Citizens actively engaged with their communities sustain American values. Whether it is at the local church bake sale, or voting in a presidential election, Americans taking part in things that are distinctly American build us up as a community. Yes, America as a whole is a community -- a large one -- but still a community.
For the most part, we Americans all want the same things: Health, happiness, and a better tomorrow for our children. We want equal opportunity, poverty to be eradicated, a robust economy, and for people to stop abusing animals because that ASPCA commercial with Sarah McLachlan always make us feel awful.
By participating in local, state, and federal government, we set up the infrastructure to function in business and recreation. A town may vote to appropriate funds for a little league field, where families and friends will gather to cheer on the kids rounding bases and catching grounders. The kids will learn competitiveness, how to be gracious winners and not to be sore losers, coordination, and they’ll get some exercise to ward off that national security risk of obesity.
Families and communities helping one another, lifting each other up, cheering successes and soothing when tragedies occur, encouraging kids to set goals for themselves and giving them the tools they need to accomplish them – these things are embodied in the American Dream.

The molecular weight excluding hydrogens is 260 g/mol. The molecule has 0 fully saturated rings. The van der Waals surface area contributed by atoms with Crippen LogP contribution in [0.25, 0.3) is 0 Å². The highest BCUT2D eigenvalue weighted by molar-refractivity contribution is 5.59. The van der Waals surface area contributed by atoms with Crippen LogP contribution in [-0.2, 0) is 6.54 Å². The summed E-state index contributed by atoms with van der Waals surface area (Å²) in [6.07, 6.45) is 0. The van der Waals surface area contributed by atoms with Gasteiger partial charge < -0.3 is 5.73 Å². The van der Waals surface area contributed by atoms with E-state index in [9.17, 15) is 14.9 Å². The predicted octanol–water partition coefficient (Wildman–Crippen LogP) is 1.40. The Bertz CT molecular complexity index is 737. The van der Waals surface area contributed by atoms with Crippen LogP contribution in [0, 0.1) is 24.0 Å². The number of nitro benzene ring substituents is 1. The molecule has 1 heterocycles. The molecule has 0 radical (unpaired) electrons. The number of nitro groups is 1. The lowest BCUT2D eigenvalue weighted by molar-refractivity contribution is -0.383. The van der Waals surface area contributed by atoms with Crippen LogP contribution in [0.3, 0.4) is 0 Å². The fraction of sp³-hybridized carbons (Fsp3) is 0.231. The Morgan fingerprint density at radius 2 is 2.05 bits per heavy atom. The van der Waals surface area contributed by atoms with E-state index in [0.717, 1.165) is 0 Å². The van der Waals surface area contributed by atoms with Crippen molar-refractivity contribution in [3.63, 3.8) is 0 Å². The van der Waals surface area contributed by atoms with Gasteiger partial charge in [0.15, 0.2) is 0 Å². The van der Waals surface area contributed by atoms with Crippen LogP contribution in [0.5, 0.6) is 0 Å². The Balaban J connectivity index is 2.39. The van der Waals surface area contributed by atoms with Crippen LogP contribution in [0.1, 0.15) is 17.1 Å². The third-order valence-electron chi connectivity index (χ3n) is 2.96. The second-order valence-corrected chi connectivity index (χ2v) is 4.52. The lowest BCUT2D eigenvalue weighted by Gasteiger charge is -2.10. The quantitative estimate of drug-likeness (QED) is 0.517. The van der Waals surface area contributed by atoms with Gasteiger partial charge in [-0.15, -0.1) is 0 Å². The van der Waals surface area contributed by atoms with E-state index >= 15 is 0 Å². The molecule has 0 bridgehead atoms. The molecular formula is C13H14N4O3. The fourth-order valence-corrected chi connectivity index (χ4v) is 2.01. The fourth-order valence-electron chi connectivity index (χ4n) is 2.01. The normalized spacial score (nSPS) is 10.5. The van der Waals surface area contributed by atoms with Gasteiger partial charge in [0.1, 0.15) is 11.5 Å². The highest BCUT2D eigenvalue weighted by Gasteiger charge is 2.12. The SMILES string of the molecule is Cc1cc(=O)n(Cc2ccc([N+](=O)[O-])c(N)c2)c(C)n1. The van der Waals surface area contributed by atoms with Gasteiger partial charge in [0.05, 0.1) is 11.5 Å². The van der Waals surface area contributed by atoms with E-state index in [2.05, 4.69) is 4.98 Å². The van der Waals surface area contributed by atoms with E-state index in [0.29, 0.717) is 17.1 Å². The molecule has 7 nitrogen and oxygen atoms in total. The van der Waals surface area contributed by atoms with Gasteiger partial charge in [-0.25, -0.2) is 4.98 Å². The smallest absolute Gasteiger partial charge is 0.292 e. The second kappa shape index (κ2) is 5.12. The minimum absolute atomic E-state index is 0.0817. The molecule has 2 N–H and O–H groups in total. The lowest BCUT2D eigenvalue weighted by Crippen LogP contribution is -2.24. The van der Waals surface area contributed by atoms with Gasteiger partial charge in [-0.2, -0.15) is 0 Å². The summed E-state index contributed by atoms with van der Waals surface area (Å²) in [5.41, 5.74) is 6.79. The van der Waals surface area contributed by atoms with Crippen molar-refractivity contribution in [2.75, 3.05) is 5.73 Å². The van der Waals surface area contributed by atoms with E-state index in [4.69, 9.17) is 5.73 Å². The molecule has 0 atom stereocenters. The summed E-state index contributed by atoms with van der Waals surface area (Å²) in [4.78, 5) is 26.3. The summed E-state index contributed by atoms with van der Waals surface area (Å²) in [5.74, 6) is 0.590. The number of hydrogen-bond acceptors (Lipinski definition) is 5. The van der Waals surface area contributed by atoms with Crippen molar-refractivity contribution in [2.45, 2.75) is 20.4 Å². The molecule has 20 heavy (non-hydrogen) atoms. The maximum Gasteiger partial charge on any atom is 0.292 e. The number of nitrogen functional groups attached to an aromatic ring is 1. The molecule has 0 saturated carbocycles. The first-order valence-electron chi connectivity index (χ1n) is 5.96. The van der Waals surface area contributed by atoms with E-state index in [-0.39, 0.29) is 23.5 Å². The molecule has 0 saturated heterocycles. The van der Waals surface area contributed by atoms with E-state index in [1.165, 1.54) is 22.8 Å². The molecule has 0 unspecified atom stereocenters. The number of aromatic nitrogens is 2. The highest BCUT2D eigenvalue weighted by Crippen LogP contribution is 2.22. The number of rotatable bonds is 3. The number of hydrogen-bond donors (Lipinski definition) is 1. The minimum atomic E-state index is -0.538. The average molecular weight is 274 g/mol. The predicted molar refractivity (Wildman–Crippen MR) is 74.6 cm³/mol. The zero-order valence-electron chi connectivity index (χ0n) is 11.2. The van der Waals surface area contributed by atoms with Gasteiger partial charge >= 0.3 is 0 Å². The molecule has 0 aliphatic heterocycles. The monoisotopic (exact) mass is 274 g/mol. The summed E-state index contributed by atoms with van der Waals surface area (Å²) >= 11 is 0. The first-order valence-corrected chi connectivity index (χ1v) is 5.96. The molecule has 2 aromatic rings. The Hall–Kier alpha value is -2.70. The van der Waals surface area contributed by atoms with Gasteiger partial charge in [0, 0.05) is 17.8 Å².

Through participating in democracy, we elect officials who hopefully hold dear the same values that we do.
The government can only do so much, and taken too far it can harm the very values it seeks to protect. How does shutting down kids’ lemonade stands help advance anyone’s idea of American values?
It is through both participation in democracy and engagement with our friends and families that American values are upheld.
This post is part of a weekly conversation with our Moms Matter 2012 political bloggers. To see the original question and what the other writers have to say, see "How Do We Best Sustain American Values?"
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